12A.2 Anticipating a rare event utilizing forecast anomalies: The western U.S. storm of 18–23 January 2010

Thursday, 27 January 2011: 8:45 AM
613/614 (Washington State Convention Center)
Randy Graham, NOAA/NWS, Salt Lake City, UT; and R. Grumm, N. Hosenfeld, and T. I. Alcott

From 18 to 23 January 2010 a series of winter storms impacted the western United States. In particular a massive storm, which came ashore on 21-22 January, affected the western United States from California eastward through the desert southwest. This record setting system produced severe convection, high winds, heavy rain and heavy snow. The severe weather included several tornadoes reported in California and Arizona as this system moved eastward. High winds, in excess of 40 m s-1 (90 MPH), were associated with an intense squall line affecting Nevada and Arizona. At higher elevations, blizzard conditions were reported in California and Nevada. Snowfall totals in excess of 2.7 m (9 feet) were reported in portions of the Sierra Nevada Mountains and sites in northern Nevada approached all-time state-record storm totals. Heavy rain fell in central and southern California resulting in several devastating mudslides. Finally, all-time minimum pressure records were set across a significant portion of the western United States from Oregon southwest through Arizona.

This was an extraordinary event which was remarkably well predicted 5-7 days in advance. Standardized anomalies derived from the GFS Ensemble Forecast System (GEFS) indicated a potentially historic storm a week in advance. The GEFS forecast near-record mean sea-level pressure (MSLP) anomalies approximately four days ahead of the event. The verifying MSLP anomaly with this event set the record for the largest departure in the western United States in the NCEP reanalysis data set which dates back to 1948.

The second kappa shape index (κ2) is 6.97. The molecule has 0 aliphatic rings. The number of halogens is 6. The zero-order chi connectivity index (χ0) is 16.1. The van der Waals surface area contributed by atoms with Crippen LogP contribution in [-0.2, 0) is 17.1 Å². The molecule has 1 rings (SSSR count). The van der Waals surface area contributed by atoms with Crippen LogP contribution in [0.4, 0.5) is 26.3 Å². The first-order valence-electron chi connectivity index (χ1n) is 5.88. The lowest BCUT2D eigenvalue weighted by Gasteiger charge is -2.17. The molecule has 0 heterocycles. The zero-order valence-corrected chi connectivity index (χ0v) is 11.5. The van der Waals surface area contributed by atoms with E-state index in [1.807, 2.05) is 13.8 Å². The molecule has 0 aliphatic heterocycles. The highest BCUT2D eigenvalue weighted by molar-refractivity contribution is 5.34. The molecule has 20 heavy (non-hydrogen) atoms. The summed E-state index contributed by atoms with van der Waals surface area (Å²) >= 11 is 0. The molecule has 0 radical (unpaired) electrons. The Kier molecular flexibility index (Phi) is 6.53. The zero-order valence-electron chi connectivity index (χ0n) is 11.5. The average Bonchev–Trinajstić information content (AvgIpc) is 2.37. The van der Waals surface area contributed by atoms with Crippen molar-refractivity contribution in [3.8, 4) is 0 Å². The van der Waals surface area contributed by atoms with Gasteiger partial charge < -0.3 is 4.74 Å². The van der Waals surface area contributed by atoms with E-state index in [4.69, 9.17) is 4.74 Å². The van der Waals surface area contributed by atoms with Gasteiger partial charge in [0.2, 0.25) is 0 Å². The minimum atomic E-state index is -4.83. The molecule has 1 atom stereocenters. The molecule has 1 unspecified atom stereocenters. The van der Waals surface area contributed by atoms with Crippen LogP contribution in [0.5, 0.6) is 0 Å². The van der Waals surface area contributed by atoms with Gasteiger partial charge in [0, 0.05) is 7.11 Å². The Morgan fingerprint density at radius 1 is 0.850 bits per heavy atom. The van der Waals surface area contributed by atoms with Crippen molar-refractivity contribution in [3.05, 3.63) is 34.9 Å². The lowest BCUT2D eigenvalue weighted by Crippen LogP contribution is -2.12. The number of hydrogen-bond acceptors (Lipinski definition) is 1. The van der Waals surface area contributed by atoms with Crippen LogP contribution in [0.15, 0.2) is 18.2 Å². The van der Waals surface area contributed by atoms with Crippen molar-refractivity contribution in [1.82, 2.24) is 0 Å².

Both forecast and analyzed anomalies associated with this historic storm will be presented. These data will show how the synoptic-scale anomalies were well correlated with significant weather which impacted the western U.S. and facilitated placing the event in a historical perspective relative to previous events. This case demonstrates the utility of using anomalies to increase forecaster confidence and situational awareness, which enables operational forecasters to provide decision makers with information regarding the potential significance and possible impacts of pending weather events. The event will also be utilized to demonstrate how improved anomaly based situational awareness displays can streamline the identification, and analysis, of significant forecast anomalies.

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